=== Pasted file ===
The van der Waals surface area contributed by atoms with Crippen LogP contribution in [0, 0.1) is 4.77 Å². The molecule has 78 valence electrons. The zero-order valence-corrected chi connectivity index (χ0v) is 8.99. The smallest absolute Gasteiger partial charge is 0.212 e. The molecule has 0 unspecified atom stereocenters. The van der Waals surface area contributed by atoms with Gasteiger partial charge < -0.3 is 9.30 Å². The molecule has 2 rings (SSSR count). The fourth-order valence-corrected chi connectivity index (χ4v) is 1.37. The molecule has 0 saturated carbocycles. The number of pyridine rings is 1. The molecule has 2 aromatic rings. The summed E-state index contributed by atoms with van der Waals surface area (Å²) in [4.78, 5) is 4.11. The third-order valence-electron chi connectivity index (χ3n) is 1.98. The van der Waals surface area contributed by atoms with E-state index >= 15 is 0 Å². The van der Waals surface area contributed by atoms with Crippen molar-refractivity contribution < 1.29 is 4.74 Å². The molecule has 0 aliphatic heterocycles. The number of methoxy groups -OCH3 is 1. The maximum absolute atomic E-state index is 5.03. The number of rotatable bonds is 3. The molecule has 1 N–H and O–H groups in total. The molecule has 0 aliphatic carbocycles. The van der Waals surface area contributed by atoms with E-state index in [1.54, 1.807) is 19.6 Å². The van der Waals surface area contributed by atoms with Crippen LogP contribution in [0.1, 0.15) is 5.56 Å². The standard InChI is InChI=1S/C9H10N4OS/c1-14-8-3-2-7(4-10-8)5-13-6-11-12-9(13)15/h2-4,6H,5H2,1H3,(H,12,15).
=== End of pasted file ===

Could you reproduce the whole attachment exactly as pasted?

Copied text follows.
The van der Waals surface area contributed by atoms with Crippen LogP contribution in [0, 0.1) is 4.77 Å². The molecule has 78 valence electrons. The zero-order valence-corrected chi connectivity index (χ0v) is 8.99. The smallest absolute Gasteiger partial charge is 0.212 e. The molecule has 0 unspecified atom stereocenters. The van der Waals surface area contributed by atoms with Gasteiger partial charge < -0.3 is 9.30 Å². The molecule has 2 rings (SSSR count). The fourth-order valence-corrected chi connectivity index (χ4v) is 1.37. The molecule has 0 saturated carbocycles. The number of pyridine rings is 1. The molecule has 2 aromatic rings. The summed E-state index contributed by atoms with van der Waals surface area (Å²) in [4.78, 5) is 4.11. The third-order valence-electron chi connectivity index (χ3n) is 1.98. The van der Waals surface area contributed by atoms with E-state index >= 15 is 0 Å². The van der Waals surface area contributed by atoms with Crippen molar-refractivity contribution < 1.29 is 4.74 Å². The molecule has 0 aliphatic heterocycles. The number of methoxy groups -OCH3 is 1. The maximum absolute atomic E-state index is 5.03. The number of rotatable bonds is 3. The molecule has 1 N–H and O–H groups in total. The molecule has 0 aliphatic carbocycles. The van der Waals surface area contributed by atoms with E-state index in [1.54, 1.807) is 19.6 Å². The van der Waals surface area contributed by atoms with Crippen LogP contribution in [0.1, 0.15) is 5.56 Å². The standard InChI is InChI=1S/C9H10N4OS/c1-14-8-3-2-7(4-10-8)5-13-6-11-12-9(13)15/h2-4,6H,5H2,1H3,(H,12,15).